SB 156 would impose the same fiduciary and accounting duties on managers that brokers already have. Thumbs up for consistency.

Landlords and tenants

HB 2885 would require landlords to give voter registration forms to tenants. Thumbs down because landlords have enough obligations already.

SB 293 would require disclosure of all deposits and fees in applications. Thumbs up for full disclosure.

SB 294 would require large manufactured home projects to charge tenants based upon water usage. Thumbs up for a conservation incentive.

SB 481 and SB 491 would require lender disclosures to tenants of buildings whose owners were facing foreclosure. Thumbs up for full disclosure.

Land use

HB 2609 would require Metro and large cities to maintain a five-year, shovel-ready supply of a variety of housing and industrial land. Thumbs up because Oregon needs job growth, and land supply has been inadequate for certain types.

HB 3280 would specify winery uses allowed in EFU zones. Thumbs up for clarification and rural job growth.

HB 3290 would allow averaging annual income for justifying farm residences. Thumbs up for a longer term measure of farm income.

SB 476 would allow adoption of exceptions to statewide goals justified only by job creation. Thumbs down to job growth trumping all other land-use goals.

SB 766 and SB 839 would allow state permitting of regionally significant industrial projects. That sounds like more thorny issues about local control and fostering job growth.

SB 774 would void any land-use restrictions other than local government zoning laws. Thumbs down because this would completely overturn the long-standing law of private restrictive covenants and further monopolize local government control of land use.

Property associations

HB 3317 would improve several aspects of the Planned Community Act and the Condominium Act regarding the governance process, such as removing officers and directors and obtaining lender consents to amendments. Thumbs up for law improvement.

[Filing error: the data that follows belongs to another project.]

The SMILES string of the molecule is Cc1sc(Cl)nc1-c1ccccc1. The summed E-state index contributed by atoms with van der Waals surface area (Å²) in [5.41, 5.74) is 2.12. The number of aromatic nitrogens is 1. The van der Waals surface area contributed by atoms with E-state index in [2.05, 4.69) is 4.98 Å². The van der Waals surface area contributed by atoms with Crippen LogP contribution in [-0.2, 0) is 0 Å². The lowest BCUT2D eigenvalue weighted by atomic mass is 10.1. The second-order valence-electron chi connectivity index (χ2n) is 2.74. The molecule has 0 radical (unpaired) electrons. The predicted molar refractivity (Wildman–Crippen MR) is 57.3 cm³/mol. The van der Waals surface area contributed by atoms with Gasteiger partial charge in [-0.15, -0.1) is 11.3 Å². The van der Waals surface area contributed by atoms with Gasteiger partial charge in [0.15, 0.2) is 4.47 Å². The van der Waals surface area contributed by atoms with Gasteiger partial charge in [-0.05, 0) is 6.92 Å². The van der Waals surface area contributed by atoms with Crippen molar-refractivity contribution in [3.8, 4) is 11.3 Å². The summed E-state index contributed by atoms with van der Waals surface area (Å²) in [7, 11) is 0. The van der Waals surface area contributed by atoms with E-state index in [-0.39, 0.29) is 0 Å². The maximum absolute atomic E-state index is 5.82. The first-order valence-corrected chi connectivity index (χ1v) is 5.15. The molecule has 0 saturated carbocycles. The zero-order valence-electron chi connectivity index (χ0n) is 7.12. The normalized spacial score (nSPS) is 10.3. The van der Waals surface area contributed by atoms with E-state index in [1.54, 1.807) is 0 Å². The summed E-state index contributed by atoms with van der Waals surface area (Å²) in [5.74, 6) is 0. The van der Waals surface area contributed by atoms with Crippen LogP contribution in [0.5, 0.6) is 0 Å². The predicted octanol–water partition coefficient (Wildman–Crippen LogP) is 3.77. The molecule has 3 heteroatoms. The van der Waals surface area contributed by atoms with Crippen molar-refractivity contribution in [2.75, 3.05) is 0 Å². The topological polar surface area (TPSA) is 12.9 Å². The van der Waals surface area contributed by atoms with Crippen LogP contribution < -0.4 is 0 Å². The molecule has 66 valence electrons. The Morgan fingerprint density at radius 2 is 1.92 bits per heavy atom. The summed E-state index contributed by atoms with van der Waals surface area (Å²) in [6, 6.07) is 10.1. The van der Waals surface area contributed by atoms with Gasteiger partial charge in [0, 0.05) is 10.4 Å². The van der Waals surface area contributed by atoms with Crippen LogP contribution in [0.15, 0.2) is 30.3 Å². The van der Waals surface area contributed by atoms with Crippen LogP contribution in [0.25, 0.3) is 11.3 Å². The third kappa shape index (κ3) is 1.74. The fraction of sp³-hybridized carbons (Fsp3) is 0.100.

HB 3059 would void association rules against clotheslines. Thumbs down because associations should be free to protect the appearance of common areas.

SB 300 would make the condominium and planned community lien provisions consistent. Thumbs up for consistency subject to any lender concerns.

Surveyors

HB 2892 would provide detailed procedures for boundary agreements to resolve disputes. Thumbs up because these disputes are all too common, expensive and contentious.

HB 3386 would add a new category to lots and parcels on plats, which by amendment would likely be the traditional “tract” designation. Thumbs up if amended to define a tract consistent with customary usage.

Property taxes

HB 3017 and 3034 would extend enterprise zone tax abatements and relax job creation requirements during recessions. Thumbs up for this job growth incentive program.

HB 3167 would eliminate the discount for full payment and allow semiannual payment. Better get ready to pay a little more this November!

  • D. Michael Dale

    With all due respect, the description of SB 612 above is inaccurate. SB 612 requires labor brokers in construction to be licensed, but exempts traditional construction contractors from this licensing system. (Of course, these contractors still need to have a CCB license under current law.) Anyone who files building permits, provides materials or heavy equipment or has a direct relationship with the owner is specifically exempted from the requirements of this bill. See Section 1 of the bill, creating ORS 658.405(2)(a)(C). By definition, then, an owner who contracts with a contractor would be contracting with an exempt individual. That being so, an owner could never be liable for damages under this bill for using an unlicensed contractor.
    D. Michael Dale
    Northwest Workers’ Justice Project
    503 525-8454